An article in the Los Angeles Times Tuesday, December 28, 2010 describes how a coalition of corporations, insurance companies and labor groups are “pushing for legislation that would put restrictions on the customized medicines known as compounded drugs.” They assert that this prescribing has been abused. I cannot speak to abuse, but I can speak for the benefits provided by compounded pharmacies.
Compounded pharmacies provide individualized prescriptions customized for the person’s needs that standard pharmaceutcals do not provide. Additionally, the compounders very thoughtfully can prepare the medication without the usual fillers that can cause allergies in many people.
So what is the problem here? It seems to me the problem is fear of competition and attempts to restrict availability to a select group of providers.
There is another and broader problem. This is the increasing narrowing of medicine’s focus. Instead of keeping in mind how different each of us individuals is, medicine is moving to “standardize” everyone. Each of us is becoming a statistic. If you have “x” complaint, that means you need “y” drug. Doctors no longer have time to determine the cause of a problem.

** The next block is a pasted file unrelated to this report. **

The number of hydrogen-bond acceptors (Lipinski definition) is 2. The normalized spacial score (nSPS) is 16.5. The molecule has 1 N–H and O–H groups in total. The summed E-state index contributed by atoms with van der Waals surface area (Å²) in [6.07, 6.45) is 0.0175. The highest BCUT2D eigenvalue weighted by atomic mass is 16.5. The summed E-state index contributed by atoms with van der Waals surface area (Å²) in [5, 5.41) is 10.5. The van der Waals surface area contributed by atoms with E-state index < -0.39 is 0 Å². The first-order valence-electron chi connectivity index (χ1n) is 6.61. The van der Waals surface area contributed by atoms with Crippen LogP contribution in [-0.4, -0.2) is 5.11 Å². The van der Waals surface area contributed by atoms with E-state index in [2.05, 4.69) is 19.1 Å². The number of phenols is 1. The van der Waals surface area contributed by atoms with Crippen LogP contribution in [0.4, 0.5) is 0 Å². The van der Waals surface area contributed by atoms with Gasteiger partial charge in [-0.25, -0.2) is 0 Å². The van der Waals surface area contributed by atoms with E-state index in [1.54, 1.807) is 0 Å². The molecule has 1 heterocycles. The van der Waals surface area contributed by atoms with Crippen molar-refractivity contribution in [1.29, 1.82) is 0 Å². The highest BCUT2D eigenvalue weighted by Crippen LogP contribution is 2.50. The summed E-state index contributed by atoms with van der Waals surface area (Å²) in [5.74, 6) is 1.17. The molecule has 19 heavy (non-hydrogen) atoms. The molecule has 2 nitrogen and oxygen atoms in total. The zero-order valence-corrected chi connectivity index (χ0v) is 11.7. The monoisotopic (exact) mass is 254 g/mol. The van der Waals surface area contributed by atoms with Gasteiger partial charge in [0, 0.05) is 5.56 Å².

I find what is happening to medicine, and thus to our so-called health care system, tragic. We need, more than ever, to acknowledge the uniqueness of each individual. This means we have to be ready to provide supports that fit each individual.
We are not statistics. We are complex beings who cannot be simplified to the average without losing what makes each of us special.
My hope is that 2011 will see an outpouring of appreciation for our individual unique qualities and, thus, for the supports we can provide for each other.